What We Don’t Talk About When We Talk About Infidelity: Part II

Pinnacle Counseling is pleased to share a four-part series, “What We Don’t Talk About When We Talk about When We Talk About Infidelity”, written by staff therapist, Devon Spencer, AMFT.

Be sure to check out part one, too.

I Don’t Know Who She Is Anymore

In a sense, no, you don’t. Hurt partners routinely feel stunned and blindsided by acts of infidelity, and question  not only their partners’ motives and love for them, but also their characters. Cheating will transform an intimate other into a stranger, and call into question the moral fiber of an unfaithful partner. Again and again, clients express an abrupt sense of alienation from their partners, and this makes perfect sense; no one expects the person they trust most to inflict such a mortal wound. When this occurs, the injured party deduces that they either never knew their partner, or that the latter has changed fundamentally, and is no longer the person they fell in love with, or who they want to be with.

This assumption is not without merit. Most infidelities I see in couples therapy are not of the one-night-stand, drunk-and-uninhibited variety. More often, infidelity represents the climax of accumulating distress, longing, confusion, anger, or resentment. These feelings may compound upon one another for months, or even years, and culminate in a dissociative, desperate state of being. Without access to their partners’ interior experiences, hurt clients flounder to track the development from contentment to dissatisfaction. This bewilderment may arise because they were not as attuned to their partner as they believed, or because their partner failed to communicate their angst or unmet needs.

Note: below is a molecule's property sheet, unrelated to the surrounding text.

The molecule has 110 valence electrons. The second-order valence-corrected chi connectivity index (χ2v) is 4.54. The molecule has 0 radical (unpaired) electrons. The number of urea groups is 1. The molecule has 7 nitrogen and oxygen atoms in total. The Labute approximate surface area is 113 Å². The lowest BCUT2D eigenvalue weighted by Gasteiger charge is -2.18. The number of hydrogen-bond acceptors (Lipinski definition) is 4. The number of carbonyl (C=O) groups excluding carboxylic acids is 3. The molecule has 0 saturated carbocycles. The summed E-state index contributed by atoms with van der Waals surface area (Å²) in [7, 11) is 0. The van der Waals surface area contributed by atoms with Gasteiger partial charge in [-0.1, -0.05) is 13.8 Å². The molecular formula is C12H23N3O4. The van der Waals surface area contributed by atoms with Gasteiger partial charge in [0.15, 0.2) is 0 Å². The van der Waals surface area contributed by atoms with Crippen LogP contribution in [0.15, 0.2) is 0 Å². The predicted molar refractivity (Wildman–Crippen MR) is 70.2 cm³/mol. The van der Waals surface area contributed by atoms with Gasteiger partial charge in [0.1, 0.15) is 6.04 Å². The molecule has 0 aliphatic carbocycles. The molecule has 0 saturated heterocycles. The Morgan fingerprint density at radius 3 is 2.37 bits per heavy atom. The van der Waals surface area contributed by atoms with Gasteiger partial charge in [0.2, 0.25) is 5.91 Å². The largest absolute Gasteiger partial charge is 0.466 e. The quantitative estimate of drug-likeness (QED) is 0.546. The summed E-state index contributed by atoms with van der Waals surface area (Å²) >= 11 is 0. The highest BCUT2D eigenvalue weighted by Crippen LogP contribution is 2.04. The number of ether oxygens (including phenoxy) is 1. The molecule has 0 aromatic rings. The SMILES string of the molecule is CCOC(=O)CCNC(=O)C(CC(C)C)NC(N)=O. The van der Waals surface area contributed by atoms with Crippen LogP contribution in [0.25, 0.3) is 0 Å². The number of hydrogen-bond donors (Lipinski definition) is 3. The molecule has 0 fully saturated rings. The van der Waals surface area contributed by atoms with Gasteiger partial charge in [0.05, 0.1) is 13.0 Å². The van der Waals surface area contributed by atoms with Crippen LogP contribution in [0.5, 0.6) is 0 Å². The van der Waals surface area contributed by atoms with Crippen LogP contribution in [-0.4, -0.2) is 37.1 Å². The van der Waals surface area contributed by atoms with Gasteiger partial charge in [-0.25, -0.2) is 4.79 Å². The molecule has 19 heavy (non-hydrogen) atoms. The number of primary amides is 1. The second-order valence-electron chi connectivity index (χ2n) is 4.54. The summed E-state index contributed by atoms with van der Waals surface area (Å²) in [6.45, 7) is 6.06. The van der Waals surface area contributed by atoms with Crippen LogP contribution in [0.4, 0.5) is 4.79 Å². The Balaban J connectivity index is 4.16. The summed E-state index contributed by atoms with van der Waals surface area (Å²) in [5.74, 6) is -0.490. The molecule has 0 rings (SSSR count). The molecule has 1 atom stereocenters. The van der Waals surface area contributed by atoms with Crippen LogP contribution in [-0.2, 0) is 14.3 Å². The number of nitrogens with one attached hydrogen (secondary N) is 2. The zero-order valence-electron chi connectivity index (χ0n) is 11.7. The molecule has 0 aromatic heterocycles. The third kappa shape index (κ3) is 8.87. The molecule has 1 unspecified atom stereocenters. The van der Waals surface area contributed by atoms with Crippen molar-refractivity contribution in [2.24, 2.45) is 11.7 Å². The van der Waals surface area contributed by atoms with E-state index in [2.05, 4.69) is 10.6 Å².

Still, uncovering a hidden facet in one’s experience does not strip that person of her other qualities; that conclusion is reductive, and incomplete. Infidelity is a “bad” act, in that it violates a contract most partners hold sacred, and upends the schema of what a relationship should be, and perhaps previously was. Yet, cheating is a behavior, separate from a person, and not reflective of her intrinsic self. People are fallible, and we make mistakes. Sometimes, those errors are egregious, and cause irreparable damage, as can be the case with infidelity. However, though unfaithful partners must live with the consequences of their actions, they should not be defined by them.

To say that humans are complex is a staggering understatement. We are comprised of thoughts, feelings, values, anxieties, intentions, hopes, and fears, and we do not always manifest the best parts of ourselves. Yet, those parts still exist, even when temporarily obscured by toxic behaviors. Your partner, though she has cheated, is still the woman who flew in your best friend for your birthday, moved across the country for your career, or fiercely defended you to your hyper-critical parents. Plausibly, her infidelity has shaped her in some way, but the person that existed before remains.

If you would like to learn more about how our therapists can help work with you around infidelity or to set up an appointment, contact us today.